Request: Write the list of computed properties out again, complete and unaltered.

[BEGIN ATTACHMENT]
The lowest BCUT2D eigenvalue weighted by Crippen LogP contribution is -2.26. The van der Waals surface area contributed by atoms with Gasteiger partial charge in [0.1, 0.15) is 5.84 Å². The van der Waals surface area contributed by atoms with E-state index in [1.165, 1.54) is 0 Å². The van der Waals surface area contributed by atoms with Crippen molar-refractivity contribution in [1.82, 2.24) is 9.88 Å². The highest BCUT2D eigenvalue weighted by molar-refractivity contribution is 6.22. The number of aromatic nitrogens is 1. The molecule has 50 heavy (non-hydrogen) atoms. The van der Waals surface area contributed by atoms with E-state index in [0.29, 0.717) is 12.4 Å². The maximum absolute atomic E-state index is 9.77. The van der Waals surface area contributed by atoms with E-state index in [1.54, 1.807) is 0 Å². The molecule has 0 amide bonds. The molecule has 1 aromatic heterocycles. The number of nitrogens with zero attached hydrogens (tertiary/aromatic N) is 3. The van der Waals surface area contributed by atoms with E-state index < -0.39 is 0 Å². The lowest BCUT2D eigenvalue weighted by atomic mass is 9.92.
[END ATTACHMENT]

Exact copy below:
The lowest BCUT2D eigenvalue weighted by Crippen LogP contribution is -2.26. The van der Waals surface area contributed by atoms with Gasteiger partial charge in [0.1, 0.15) is 5.84 Å². The van der Waals surface area contributed by atoms with E-state index in [1.165, 1.54) is 0 Å². The van der Waals surface area contributed by atoms with Crippen molar-refractivity contribution in [1.82, 2.24) is 9.88 Å². The highest BCUT2D eigenvalue weighted by molar-refractivity contribution is 6.22. The number of aromatic nitrogens is 1. The molecule has 50 heavy (non-hydrogen) atoms. The van der Waals surface area contributed by atoms with E-state index in [0.29, 0.717) is 12.4 Å². The maximum absolute atomic E-state index is 9.77. The van der Waals surface area contributed by atoms with E-state index in [1.54, 1.807) is 0 Å². The molecule has 0 amide bonds. The molecule has 1 aromatic heterocycles. The number of nitrogens with zero attached hydrogens (tertiary/aromatic N) is 3. The van der Waals surface area contributed by atoms with E-state index < -0.39 is 0 Å². The lowest BCUT2D eigenvalue weighted by atomic mass is 9.92.